Posts Tagged ‘Cormorants’

Galapagos Icon of Evolution

Galapagos Icon of Evolution

In 1835, the Galapagos Islands piqued a young British naturalist’s endless curiosity. Equipped with technologies not much beyond a clock, compass, measuring tape, scale, thermometer, clinometer, and a microscope, the experience eventually propelled Charles Darwin to propose a new world-shattering theory of evolution in his 1859 book–The Origin of Species. Since then, technological advances have been revolutionizing science and challenging more than just Darwin’s theory of evolution.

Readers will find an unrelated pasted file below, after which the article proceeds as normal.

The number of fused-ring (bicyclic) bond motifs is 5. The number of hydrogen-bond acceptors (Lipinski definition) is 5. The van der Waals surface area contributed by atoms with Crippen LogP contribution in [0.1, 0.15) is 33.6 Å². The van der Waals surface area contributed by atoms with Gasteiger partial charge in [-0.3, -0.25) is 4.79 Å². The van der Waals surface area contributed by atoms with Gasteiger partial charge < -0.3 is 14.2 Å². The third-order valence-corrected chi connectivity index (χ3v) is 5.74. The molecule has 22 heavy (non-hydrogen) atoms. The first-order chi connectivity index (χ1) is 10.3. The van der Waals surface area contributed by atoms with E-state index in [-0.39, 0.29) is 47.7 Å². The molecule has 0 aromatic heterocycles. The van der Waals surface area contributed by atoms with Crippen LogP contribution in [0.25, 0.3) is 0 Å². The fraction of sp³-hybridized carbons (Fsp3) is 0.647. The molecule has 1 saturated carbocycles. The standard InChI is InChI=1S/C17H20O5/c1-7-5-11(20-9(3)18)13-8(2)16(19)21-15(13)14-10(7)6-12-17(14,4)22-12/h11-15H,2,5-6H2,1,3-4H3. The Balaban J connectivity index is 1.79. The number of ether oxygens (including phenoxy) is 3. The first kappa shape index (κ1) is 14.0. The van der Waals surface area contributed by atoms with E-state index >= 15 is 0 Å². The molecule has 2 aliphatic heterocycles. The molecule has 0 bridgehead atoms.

For the first time, the genome of one of the most unique birds on the iconic islands, the cormorant (pictured), have been sequenced. Unique in that, of the more than forty known cormorant species in the world, the Galapagos Islands cormorant is the only species incapable of flying. To explore the genetic reasons, scientists at the University of California, Los Angeles, have been studying the genome of the flightless Galapagos cormorants associated with the bird’s loss of flight – the new Galapagos icon of evolution.

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Darwin, Then and Now is a journey through the most amazing story in the history of science - the history of evolution. The book encapsulates who Darwin was, what he said, and what scientists have discovered since the publication of The Origin of Species in 1859.

With over 1,000 references, Darwin Then and Now is a historical chronicle of the rise and fall of the once popular theory of biological evolution.